It may be hard to believe, but even in 2016, brute force attacks remain one of the most common attack vectors on the web.
While it’s impossible to guarantee 100% security against brute force attempts, you can get pretty close by using strong passwords, using HTTPS on login pages (also using stronger encryption algorithms), using two-factor authentication, limiting failed login attempts (and banning those IPs with failed login attempts), adding a CAPTCHA field to login pages, using a firewall to filter malicious traffic, etc.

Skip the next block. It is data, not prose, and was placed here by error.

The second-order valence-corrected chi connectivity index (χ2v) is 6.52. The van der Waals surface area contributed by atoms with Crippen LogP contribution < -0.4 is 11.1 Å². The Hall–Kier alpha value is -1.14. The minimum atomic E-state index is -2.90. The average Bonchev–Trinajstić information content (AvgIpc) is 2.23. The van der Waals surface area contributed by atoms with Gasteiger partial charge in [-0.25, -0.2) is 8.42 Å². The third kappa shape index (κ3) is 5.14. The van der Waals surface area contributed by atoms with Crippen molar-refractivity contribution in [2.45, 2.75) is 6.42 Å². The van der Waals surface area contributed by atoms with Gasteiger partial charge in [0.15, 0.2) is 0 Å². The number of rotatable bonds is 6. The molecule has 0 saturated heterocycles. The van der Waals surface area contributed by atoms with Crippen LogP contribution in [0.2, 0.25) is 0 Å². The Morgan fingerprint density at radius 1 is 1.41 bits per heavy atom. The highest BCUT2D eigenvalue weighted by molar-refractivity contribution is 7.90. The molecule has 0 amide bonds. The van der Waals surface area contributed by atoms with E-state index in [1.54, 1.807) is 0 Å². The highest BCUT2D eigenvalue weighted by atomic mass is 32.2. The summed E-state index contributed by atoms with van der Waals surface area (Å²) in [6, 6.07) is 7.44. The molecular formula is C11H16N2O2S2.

We all know how important strong passwords are. As part of an experiment, Ars Technica reported that a team of hackers was able to crack 90% of a 16,449 password list — all of which were 16-character, cryptographically hashed passwords. In less than one hour. But security experts are adamant that site owners regularly change passwords as well. Not long ago I believed this was unnecessary, but the recent data breach of Dropbox has changed my mind.